• July 22, 2002
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    Weeping with those who weep, where Jesus wept
Weeping with those who weep, where Jesus wept AZERIYA, West Bank (BP)--Jesus wept in Bethany. Sam Gore did, too.

Gore, pastor of Collins Grove Baptist Church in Holly Springs, N.C., knows the meaning of deep grief. His 16-year-old son died seven years ago.

So he knew tears were sometimes the only appropriate response as he listened to the struggles of Palestinian families in Azeriya -- the biblical town of Bethany, where Jesus raised his friend Lazarus from the dead after weeping with his grieving family.

"In one home, the woman couldn't even raise her head," said Gore, part of a North Carolina volunteer team that delivered food coupons to needy families in Palestinian towns in early July.

"Her husband divorced her, and only her neighbors are keeping her alive. I couldn't speak. It just broke my heart."

In another home, a couple with seven children -- including newborn twins with birth defects -- face debts they cannot pay. Because of Israeli military curfews and travel restrictions, the father has worked barely 30 days since the beginning of the year.

"I go to the market, and they give me food and say, 'Pay when you have money,'" the father explained. "But there is no work. We need to live like human beings. We don't want trouble with anyone; we don't care about the politics. We just want to live."

Down the street, an elderly Christian widow sits alone in her house. Rejected by her son, she feels rejected by God. "I used to pray in church every day," she said. But now she cannot reach her church, which lies beyond the military checkpoint. "I have stopped praying," she said sadly.

But she prayed with Gore, and when he rose to depart she kissed him on both cheeks in gratitude.

In a nearby Palestinian town, a Muslim man admitted he regularly sneaks around Israeli military checkpoints to work at his long-time job in Jerusalem. He's been caught five times, roughed up by Israeli soldiers and let go with a warning. But he continues to run the blockade; he doesn't know how else to feed his children.

"I'm always afraid I'll be caught and thrown into prison," he said. "Then what will happen to my family?"

In a Gaza refugee camp, a woman cried "You are from God!" when a volunteer team arrived with food. She had nothing for her children except four tiny tomatoes.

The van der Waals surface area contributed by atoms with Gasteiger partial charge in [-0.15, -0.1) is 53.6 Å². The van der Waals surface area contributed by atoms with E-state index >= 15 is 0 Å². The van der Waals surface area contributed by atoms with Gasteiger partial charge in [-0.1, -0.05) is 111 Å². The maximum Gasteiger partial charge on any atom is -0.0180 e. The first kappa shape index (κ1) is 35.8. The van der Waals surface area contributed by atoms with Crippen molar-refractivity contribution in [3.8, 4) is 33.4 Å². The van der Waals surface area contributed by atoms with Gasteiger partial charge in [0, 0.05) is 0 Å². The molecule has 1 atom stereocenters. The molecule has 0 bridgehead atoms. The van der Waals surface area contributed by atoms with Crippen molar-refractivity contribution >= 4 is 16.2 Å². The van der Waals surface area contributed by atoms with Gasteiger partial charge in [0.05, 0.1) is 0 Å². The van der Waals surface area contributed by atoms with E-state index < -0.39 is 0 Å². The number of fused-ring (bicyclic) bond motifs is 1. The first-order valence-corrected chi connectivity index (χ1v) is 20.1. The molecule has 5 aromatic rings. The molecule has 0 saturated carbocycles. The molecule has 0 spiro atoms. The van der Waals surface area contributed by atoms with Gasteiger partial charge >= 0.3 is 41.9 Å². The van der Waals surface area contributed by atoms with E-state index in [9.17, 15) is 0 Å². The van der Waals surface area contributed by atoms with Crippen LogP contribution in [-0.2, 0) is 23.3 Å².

In another camp, Mohammed Mughari, age 75, told visiting volunteers he had been a refugee for 54 years since being forced from his ancestral home in Ashkelon.

"I ask God that this will be over," he said. "The news tells us we have no hope. The world has forgotten us."

When a volunteer told him he has a future and a hope in God's care, he smiled. "Inshallah," he said -- "as God wills."

In community seminars around Gaza, Tennessee Baptist crisis counselors Dan and Barbara Clevenger met with many Palestinian parents. As violence goes on and on, their children exhibit classic post-traumatic stress symptoms -- hyperactivity, sleeplessness, nightmares, irrational terror of being alone.

"One mother told us, 'My daughter won't go to bed alone. She's frightened,'" Clevenger reported. When they questioned her further, the mother revealed that an Israeli rocket had exploded 20 meters from the girl's room.

"We're not terrorists," said another woman, echoing many others. "We want peace. We want our children to live in security."

These families, like the Israelis targeted daily by Palestinian terrorists and suicide bombers, are innocent bystanders -- unwilling participants in a seemingly endless war beyond their control.

"Both the Palestinians and Israelis are victims," said a Southern Baptist worker with close friends in both camps. "Let's pray for the Jews, but also for Palestinian Muslims and Christians. Let's pray for all peoples."
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